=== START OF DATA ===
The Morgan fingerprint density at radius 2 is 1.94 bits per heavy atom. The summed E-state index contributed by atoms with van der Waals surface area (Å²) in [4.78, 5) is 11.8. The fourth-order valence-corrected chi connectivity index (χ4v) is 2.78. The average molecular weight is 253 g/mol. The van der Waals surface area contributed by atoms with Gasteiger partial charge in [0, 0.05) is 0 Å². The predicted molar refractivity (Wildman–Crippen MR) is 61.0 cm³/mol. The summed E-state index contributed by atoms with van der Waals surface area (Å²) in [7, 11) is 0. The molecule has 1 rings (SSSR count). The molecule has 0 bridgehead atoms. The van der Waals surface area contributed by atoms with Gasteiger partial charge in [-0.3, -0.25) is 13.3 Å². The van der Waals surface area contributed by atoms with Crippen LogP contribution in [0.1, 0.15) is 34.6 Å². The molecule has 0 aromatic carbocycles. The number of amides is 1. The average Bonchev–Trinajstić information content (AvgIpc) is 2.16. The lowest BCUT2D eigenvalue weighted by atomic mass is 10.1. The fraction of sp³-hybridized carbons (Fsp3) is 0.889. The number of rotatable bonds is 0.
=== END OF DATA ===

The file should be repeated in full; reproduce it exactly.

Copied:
The Morgan fingerprint density at radius 2 is 1.94 bits per heavy atom. The summed E-state index contributed by atoms with van der Waals surface area (Å²) in [4.78, 5) is 11.8. The fourth-order valence-corrected chi connectivity index (χ4v) is 2.78. The average molecular weight is 253 g/mol. The van der Waals surface area contributed by atoms with Gasteiger partial charge in [0, 0.05) is 0 Å². The predicted molar refractivity (Wildman–Crippen MR) is 61.0 cm³/mol. The summed E-state index contributed by atoms with van der Waals surface area (Å²) in [7, 11) is 0. The molecule has 1 rings (SSSR count). The molecule has 0 bridgehead atoms. The van der Waals surface area contributed by atoms with Gasteiger partial charge in [-0.3, -0.25) is 13.3 Å². The van der Waals surface area contributed by atoms with Crippen LogP contribution in [0.1, 0.15) is 34.6 Å². The molecule has 0 aromatic carbocycles. The number of amides is 1. The average Bonchev–Trinajstić information content (AvgIpc) is 2.16. The lowest BCUT2D eigenvalue weighted by atomic mass is 10.1. The fraction of sp³-hybridized carbons (Fsp3) is 0.889. The number of rotatable bonds is 0.